SUM Of its parts: MotoGP™ wrestles in Japan

2018-10-17 08:35
When the morning sun rises in Tokyo, so too do the Rikishi (Sumo) in training at Tokyo’s Arashio Heya (Sumo House), and today, they changed up their training to invite World Championship riders Takaaki Nakagami (LCR Honda Idemitsu), Franco Morbidelli (EG 0,0 Marc VDS) and Jorge Martín (Del Conca Gresini Moto3) to train together ahead of the Motul Grand Prix of Japan.

After studying the Rikishi training schedule for the first time, the riders donned their shorts and joined the Rikishi in the sacred Dohyo (fight ring) to learn some basic Sumo wrestling moves. After a quick stretch and warm up it was time for the MotoGP™ stars to test out their new skills against the Rikishi.

First up was Nakagami who came in hot and gave his all to push the young Rikishi out of the ring. But his efforts were fruitless against the unshakeable warrior who didn’t move an inch. Martín tried his luck next but was easily lifted over the wrestler’s head and taken out of the ring. The pressure was on when it came time for Morbidelli to step into the challenge but once again the Rikishi came out victorious. With one last effort, all three riders tried to move the solid young Sumo who took hold of all three riders at once and easily pushed them out of the ring. “All three of us tried to move the Sumo, we gave everything but it was like trying to move stone. They’re so strong and he easily pushed us out of the ring with no effort at all. I am really surprised at how strong they are, it’s incredible” recalled Morbidelli.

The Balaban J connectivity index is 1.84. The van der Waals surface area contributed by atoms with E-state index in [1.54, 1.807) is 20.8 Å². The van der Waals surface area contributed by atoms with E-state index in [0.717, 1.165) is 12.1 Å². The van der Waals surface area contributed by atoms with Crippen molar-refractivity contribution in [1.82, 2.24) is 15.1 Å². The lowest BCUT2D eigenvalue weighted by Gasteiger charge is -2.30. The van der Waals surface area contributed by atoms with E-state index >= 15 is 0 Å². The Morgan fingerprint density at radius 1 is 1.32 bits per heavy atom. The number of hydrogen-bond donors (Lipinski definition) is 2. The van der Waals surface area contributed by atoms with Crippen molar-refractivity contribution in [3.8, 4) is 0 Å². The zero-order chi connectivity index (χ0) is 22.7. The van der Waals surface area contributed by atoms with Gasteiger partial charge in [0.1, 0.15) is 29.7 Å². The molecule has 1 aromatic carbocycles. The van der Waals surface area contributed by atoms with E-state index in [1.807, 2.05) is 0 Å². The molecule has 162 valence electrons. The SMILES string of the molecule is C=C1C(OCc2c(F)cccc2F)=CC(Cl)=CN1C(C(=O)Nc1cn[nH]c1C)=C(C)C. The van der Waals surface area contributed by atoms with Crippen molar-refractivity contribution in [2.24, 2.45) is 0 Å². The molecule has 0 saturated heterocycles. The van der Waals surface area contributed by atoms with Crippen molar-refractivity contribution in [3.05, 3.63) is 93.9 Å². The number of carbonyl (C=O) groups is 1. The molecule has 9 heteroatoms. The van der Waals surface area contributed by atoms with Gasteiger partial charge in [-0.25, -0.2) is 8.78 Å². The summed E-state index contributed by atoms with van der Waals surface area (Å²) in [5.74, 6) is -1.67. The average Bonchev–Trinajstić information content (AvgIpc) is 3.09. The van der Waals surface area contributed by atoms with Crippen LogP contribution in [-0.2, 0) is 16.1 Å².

After training it was time for breakfast. The head Rikishi of the Arashio Heya explained to the riders how breakfast and sleep is an important component to their training routine in helping to keep them nourished but also to assist in their body growth. The athletes shared a traditional Chenkonabe (vegetable and beef hot pot) and good conversation to finish off a morning of training no one was likely to forget. “It was an amazing experience, I’m Japanese but it’s the first time I’ve ever experienced Sumo” said Nakagami. “It was interesting because I thought it would be completely different but when I saw how they trained I was surprised and I enjoyed seeing their passion. If I have time I want to visit the Sumo again.”

With new skills learned and a better appreciation for the iconic Japanese sport, the riders are ready to take on the toughest competition with FP1 of the Motul Grand Prix of Japan underway on Friday at 9am local time.

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